So what do I do in such circumstances? Leave the room. I know that I think I know more about what is going on than I really do, so it is best for me to just leave. In this particular instance I went in the hallway and started hyperventilating. On the ICU floors there are a lot of rooms to go in where family members can discretely have a meltdown. Not so on a regular floor. So a kind older gentleman saw me and found me a chair to sit in so that I would not pass out. I also remember him getting a bag to breathe into. He then went and asked the neurosurgeon who was in his son’s room to please check on my husband. This was not our surgeon, but another one. He then found the one room on the floor where I could hyperventilate in privacy. He and his wife are a dear couple who we still hear from every Christmas.
By the time Dr. Meyer and Dr. Fogleson arrived, things had settled down and they were preparing to move Mike back to the neuro ICU. He had spiked a fever of 105 which is what caused the seizure. They did not know what caused the fever. Since he had recently had brain surgery, Tylenol was the only medication allowed to bring down the fever. It did not work well and only so much can be given in a 24-hour period.
So the only other option available to bring down fever was to put Mike in a bed with only a sheet to cover him and a cooling blanket beneath him and ice packs on top in a room set at about 55 degrees. I kept my coat on whenever I was in the room. I wish that I were better at describing what this was like. It was cold. Despair hung in the air. It was lonely, even with people who genuinely cared for us around. The doctors mentioned how it was a balancing act to try to figure out how far they could push the treatment limits considering Mike was only 6 days post-brain surgery. The previous 6 days had felt hard, but this was brutal.
In one of the moments when I was not in with Mike, I called my parents and asked them to please come up and get Benj and Jared. We had hoped it would be encouraging to have them around, and at times it was, but it was too much. Mike had to be my only focus, and I think Jared just felt ignored. My parents said that they would be up the next afternoon to get them.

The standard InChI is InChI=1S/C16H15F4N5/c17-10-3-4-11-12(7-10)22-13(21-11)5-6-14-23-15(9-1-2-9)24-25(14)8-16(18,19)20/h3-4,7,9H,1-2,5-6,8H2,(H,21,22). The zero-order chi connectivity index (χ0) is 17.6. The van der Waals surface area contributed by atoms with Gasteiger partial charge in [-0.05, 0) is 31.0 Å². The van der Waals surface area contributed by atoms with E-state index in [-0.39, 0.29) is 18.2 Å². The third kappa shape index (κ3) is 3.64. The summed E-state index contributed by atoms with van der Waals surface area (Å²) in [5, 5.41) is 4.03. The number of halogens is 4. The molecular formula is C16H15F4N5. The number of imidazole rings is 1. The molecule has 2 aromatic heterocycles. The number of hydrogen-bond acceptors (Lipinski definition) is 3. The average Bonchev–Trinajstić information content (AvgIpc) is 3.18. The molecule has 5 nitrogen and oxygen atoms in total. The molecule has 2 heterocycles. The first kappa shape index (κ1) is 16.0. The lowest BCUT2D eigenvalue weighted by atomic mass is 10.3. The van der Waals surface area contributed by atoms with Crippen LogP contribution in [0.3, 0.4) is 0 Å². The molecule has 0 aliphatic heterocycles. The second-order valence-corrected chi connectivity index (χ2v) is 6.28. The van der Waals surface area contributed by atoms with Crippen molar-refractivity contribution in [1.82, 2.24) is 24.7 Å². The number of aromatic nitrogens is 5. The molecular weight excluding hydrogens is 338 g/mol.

Once Mike was settled in for the night, I left to go back to the Krueger’s house. I don’t know where I ate that night. Chipotle is a good guess, since it was right off the road to their house, fast, and I could take a few minutes to decompress before heading back. Ray and Connie were always so encouraging, no matter what had happened during the day! Connie always had some angel food cake. They would listen to me, cry with me, speak words of truth from the Bible. God greatly used them to keep me going during such days.
And that night I made a phone call. Before we left for Mayo I had set up a group of friends who I could call when I needed, and whose calls I would answer if they called me. That night I called the Andersons. When Randy answered the phone, I said, ‘Hi Randy. This is Karla.” I must have sounded bad, or may even have been crying. Before I could say anything else he said, “I’ll get Shirley.”
When my dear friend got on, I told her that I had actually called to talk to Randy that time. When Randy got back on the phone I told him that I needed a pastor tonight. It was a very dark night of the soul for me. I asked him if we had made the wrong decision, or not accurately discerned God’s will. He told me that we had done what needed to be done. That this complication was not God’s punishment for our error. That Mike and I had faithfully sought God in this and we were right to have the surgery. He agreed that it was hard to understand why we were going through all this. I am sure he had other words of comfort as well, because he is really good at that! And I assume he prayed with me but don’t really remember. Then I went to bed so that I could be up early for whatever the 19th would hold.